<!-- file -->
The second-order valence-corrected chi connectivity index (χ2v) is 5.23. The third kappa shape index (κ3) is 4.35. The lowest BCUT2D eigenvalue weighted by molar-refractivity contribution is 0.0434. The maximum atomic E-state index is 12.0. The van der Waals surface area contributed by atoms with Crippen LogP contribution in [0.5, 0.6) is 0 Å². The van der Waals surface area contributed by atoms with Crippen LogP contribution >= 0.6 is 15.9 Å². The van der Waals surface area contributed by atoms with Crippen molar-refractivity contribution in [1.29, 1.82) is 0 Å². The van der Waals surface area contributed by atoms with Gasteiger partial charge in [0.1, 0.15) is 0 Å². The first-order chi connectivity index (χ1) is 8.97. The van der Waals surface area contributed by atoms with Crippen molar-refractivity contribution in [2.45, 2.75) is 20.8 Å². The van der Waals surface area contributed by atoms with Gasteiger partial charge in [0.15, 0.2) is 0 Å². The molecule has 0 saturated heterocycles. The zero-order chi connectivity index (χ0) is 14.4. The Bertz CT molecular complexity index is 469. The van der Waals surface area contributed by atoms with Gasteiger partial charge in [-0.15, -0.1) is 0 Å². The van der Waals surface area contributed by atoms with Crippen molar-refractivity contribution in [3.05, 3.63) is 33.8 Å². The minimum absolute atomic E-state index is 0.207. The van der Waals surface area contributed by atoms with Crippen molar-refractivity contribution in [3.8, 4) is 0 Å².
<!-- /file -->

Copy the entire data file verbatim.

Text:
The second-order valence-corrected chi connectivity index (χ2v) is 5.23. The third kappa shape index (κ3) is 4.35. The lowest BCUT2D eigenvalue weighted by molar-refractivity contribution is 0.0434. The maximum atomic E-state index is 12.0. The van der Waals surface area contributed by atoms with Crippen LogP contribution in [0.5, 0.6) is 0 Å². The van der Waals surface area contributed by atoms with Crippen LogP contribution >= 0.6 is 15.9 Å². The van der Waals surface area contributed by atoms with Crippen molar-refractivity contribution in [1.29, 1.82) is 0 Å². The van der Waals surface area contributed by atoms with Gasteiger partial charge in [0.1, 0.15) is 0 Å². The first-order chi connectivity index (χ1) is 8.97. The van der Waals surface area contributed by atoms with Crippen molar-refractivity contribution in [2.45, 2.75) is 20.8 Å². The van der Waals surface area contributed by atoms with Gasteiger partial charge in [0.15, 0.2) is 0 Å². The molecule has 0 saturated heterocycles. The zero-order chi connectivity index (χ0) is 14.4. The Bertz CT molecular complexity index is 469. The van der Waals surface area contributed by atoms with Gasteiger partial charge in [-0.15, -0.1) is 0 Å². The van der Waals surface area contributed by atoms with Crippen molar-refractivity contribution in [3.05, 3.63) is 33.8 Å². The minimum absolute atomic E-state index is 0.207. The van der Waals surface area contributed by atoms with Crippen molar-refractivity contribution in [3.8, 4) is 0 Å².